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Editors live at Whelan's, Dublin
Editors lack showmanship. That’s what strikes you the most on a sold-out night in Whelan’s.
Steve Cummins, 04 Oct 2005
Editors lack showmanship. That’s what strikes you the most on a sold-out night in Whelan’s. It’s not the quartet’s bleak music. Nor is it the Interpol comparisons. No, what’s missing tonight, over 40 minutes of oft-cracking tunes, is the lack of any discourse with the audience.
Then again, that may be part of the show. Dressed in black, and with troubled expressions across their faces, the latest darlings of the UK media certainly acknowledge they’re performing to a crowd.
“I’ve got a million things to say,” sings Tom Smith during opener ‘Lights’ amid intervals of lifting his guitar, like a weight, above his head. This continues into current single ‘Bullets’ and intermittently throughout the set. In between, he stares blankly out at the sea of faces in front of him. He looks lifeless and stagey, like a pantomime performer. Smith’s expression appears to be saying, ‘Look, I’m a tortured artist!’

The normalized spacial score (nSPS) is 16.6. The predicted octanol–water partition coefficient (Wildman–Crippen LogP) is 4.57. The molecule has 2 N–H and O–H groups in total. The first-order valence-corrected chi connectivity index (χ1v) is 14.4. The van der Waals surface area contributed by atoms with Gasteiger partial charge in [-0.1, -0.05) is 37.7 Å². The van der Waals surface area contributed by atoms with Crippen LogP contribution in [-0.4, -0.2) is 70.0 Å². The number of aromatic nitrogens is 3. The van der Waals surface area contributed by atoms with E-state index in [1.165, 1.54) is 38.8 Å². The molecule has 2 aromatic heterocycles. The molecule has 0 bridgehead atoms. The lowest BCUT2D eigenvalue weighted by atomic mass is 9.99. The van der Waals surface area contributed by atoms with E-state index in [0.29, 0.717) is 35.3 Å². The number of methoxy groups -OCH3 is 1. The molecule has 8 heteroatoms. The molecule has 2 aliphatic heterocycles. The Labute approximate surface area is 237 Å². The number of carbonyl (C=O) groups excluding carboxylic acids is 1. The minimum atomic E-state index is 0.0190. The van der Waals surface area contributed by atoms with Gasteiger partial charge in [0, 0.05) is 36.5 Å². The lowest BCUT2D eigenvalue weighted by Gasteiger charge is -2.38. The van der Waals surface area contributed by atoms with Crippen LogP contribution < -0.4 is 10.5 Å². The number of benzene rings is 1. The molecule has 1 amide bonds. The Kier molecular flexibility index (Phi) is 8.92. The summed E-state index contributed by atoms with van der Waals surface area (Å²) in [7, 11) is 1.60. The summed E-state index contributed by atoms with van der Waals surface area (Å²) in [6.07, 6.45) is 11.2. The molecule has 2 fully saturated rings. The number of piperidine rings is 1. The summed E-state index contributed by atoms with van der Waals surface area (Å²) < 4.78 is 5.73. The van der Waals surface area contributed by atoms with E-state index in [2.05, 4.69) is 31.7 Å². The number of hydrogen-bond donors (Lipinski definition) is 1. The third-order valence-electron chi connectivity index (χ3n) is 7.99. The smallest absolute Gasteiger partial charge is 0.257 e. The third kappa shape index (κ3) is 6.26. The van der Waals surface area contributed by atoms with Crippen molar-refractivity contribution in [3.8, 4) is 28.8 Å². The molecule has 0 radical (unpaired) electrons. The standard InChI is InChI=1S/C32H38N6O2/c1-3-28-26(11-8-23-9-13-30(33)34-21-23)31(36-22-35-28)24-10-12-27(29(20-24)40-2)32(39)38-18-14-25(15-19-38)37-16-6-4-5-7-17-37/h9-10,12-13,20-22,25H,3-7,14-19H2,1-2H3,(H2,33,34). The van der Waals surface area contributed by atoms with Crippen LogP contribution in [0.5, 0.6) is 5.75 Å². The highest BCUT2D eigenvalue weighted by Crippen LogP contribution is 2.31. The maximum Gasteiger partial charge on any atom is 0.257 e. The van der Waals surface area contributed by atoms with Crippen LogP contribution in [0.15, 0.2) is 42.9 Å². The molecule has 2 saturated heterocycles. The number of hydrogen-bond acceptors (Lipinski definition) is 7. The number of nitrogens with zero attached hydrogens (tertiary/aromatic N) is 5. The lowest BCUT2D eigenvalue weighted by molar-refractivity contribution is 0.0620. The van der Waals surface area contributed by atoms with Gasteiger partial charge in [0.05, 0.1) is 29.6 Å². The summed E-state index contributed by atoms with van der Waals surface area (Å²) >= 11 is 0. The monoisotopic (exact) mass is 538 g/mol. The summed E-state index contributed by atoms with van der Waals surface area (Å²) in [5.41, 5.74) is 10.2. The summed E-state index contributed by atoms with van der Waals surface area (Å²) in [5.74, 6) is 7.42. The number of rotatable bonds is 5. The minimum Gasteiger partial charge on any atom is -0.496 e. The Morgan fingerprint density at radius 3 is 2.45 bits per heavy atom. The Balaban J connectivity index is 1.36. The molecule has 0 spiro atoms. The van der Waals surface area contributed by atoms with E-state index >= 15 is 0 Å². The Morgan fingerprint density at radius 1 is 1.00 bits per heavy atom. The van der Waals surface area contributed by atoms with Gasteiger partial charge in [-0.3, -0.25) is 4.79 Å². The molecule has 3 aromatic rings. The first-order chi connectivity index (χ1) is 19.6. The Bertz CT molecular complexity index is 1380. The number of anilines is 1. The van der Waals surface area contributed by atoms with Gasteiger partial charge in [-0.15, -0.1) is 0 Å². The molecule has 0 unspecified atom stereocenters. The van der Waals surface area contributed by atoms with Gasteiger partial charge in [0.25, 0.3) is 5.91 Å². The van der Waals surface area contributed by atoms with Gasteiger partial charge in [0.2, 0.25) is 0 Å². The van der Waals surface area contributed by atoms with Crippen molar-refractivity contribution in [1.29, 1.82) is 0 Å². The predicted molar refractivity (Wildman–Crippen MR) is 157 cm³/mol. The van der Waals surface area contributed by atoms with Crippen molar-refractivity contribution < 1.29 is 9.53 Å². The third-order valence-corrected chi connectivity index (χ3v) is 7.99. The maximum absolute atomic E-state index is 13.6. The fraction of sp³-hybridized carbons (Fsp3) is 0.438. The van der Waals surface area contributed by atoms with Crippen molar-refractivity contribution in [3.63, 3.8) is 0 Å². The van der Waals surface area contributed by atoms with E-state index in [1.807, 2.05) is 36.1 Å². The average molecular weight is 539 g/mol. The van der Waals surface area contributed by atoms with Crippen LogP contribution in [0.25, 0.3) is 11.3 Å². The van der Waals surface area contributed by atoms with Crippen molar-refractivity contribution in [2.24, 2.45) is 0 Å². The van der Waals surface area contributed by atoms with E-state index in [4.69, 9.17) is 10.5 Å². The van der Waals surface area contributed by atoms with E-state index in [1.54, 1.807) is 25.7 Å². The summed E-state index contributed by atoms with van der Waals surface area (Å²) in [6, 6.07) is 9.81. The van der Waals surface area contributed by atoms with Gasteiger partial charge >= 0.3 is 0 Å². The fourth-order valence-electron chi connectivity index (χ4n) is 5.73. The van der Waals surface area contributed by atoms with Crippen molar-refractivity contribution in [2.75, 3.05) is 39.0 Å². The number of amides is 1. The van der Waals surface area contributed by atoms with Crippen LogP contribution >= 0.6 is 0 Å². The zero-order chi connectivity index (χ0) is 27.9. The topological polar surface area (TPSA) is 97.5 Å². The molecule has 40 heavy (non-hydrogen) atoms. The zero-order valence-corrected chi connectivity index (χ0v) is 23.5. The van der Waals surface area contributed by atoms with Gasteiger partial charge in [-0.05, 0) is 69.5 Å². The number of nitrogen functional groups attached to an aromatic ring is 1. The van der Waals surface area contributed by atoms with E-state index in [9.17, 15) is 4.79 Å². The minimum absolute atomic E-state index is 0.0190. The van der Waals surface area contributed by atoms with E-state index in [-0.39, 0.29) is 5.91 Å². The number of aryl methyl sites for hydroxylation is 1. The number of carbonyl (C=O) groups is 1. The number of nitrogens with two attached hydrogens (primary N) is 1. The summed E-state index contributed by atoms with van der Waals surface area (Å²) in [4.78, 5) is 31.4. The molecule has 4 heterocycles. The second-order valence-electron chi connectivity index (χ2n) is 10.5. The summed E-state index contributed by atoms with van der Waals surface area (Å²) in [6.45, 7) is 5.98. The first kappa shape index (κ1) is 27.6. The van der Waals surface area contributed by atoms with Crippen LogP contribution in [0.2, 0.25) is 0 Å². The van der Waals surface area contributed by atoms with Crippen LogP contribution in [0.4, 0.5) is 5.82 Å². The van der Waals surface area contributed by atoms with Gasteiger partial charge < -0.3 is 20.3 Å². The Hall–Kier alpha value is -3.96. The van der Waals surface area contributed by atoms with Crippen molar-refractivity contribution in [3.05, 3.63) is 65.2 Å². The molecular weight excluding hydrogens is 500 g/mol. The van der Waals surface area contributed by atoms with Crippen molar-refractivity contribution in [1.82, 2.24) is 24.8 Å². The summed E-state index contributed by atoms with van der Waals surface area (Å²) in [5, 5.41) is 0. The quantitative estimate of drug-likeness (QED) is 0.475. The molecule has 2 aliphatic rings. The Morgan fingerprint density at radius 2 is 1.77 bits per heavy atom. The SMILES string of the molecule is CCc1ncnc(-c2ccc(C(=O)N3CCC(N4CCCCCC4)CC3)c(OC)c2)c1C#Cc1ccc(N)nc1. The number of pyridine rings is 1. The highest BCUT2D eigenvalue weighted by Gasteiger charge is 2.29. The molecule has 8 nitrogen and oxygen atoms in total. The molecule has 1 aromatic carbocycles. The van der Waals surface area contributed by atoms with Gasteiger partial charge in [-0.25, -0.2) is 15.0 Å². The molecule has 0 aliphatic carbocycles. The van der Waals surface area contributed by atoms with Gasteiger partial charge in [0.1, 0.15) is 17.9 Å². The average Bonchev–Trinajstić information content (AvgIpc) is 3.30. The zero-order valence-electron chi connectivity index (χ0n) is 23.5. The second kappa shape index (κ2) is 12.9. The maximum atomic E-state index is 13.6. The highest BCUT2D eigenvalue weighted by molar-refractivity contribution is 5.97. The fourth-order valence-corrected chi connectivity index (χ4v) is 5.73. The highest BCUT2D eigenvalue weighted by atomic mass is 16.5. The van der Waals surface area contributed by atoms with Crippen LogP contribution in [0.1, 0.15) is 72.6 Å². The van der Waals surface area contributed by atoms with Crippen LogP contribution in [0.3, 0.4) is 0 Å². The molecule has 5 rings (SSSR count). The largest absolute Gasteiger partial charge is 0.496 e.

Such contrived antics begin to rub off on the music. There may be little to criticise sonically, but as the set wears on, the music becomes drained of any urgency. ‘Blood’ and ‘Munich’ disappoint and a failure to whip the crowd into a sustained frenzy means the quartet slowly begin going through the motions. Standing on his monitor during ‘Fingers In The Factories’, Smith begins to muster some reaction, but suddenly rejects this for some more guitar weight-lifting. As he does so, his lyrics of urban loneliness sound less honest. To Smith it seems less about feeling an emotion and more about staging that emotion and his band do little justice to some tremendous songs.